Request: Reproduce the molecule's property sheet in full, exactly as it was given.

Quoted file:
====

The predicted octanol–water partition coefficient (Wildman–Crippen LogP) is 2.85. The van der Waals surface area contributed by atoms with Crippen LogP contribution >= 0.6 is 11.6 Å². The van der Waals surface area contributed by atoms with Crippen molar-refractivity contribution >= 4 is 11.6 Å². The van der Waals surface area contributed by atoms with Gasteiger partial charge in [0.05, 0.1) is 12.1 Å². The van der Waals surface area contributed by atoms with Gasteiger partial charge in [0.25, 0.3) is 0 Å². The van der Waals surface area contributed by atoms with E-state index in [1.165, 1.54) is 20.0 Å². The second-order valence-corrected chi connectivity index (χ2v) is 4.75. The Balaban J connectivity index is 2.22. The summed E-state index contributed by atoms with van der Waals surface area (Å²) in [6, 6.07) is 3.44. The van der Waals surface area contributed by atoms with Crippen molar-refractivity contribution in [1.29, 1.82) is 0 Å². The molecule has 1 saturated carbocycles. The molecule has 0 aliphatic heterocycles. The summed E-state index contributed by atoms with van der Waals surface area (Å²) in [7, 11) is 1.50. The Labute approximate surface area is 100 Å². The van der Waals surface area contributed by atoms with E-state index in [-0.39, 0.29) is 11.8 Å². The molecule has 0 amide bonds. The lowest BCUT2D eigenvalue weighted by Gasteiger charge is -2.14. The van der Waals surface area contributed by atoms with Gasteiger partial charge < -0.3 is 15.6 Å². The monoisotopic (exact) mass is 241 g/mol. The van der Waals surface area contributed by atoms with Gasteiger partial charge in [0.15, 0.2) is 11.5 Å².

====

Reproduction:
The predicted octanol–water partition coefficient (Wildman–Crippen LogP) is 2.85. The van der Waals surface area contributed by atoms with Crippen LogP contribution >= 0.6 is 11.6 Å². The van der Waals surface area contributed by atoms with Crippen molar-refractivity contribution >= 4 is 11.6 Å². The van der Waals surface area contributed by atoms with Gasteiger partial charge in [0.05, 0.1) is 12.1 Å². The van der Waals surface area contributed by atoms with Gasteiger partial charge in [0.25, 0.3) is 0 Å². The van der Waals surface area contributed by atoms with E-state index in [1.165, 1.54) is 20.0 Å². The second-order valence-corrected chi connectivity index (χ2v) is 4.75. The Balaban J connectivity index is 2.22. The summed E-state index contributed by atoms with van der Waals surface area (Å²) in [6, 6.07) is 3.44. The van der Waals surface area contributed by atoms with Crippen molar-refractivity contribution in [1.29, 1.82) is 0 Å². The molecule has 1 saturated carbocycles. The molecule has 0 aliphatic heterocycles. The summed E-state index contributed by atoms with van der Waals surface area (Å²) in [7, 11) is 1.50. The Labute approximate surface area is 100 Å². The van der Waals surface area contributed by atoms with E-state index in [-0.39, 0.29) is 11.8 Å². The molecule has 0 amide bonds. The lowest BCUT2D eigenvalue weighted by Gasteiger charge is -2.14. The van der Waals surface area contributed by atoms with Gasteiger partial charge < -0.3 is 15.6 Å². The monoisotopic (exact) mass is 241 g/mol. The van der Waals surface area contributed by atoms with Gasteiger partial charge in [0.15, 0.2) is 11.5 Å².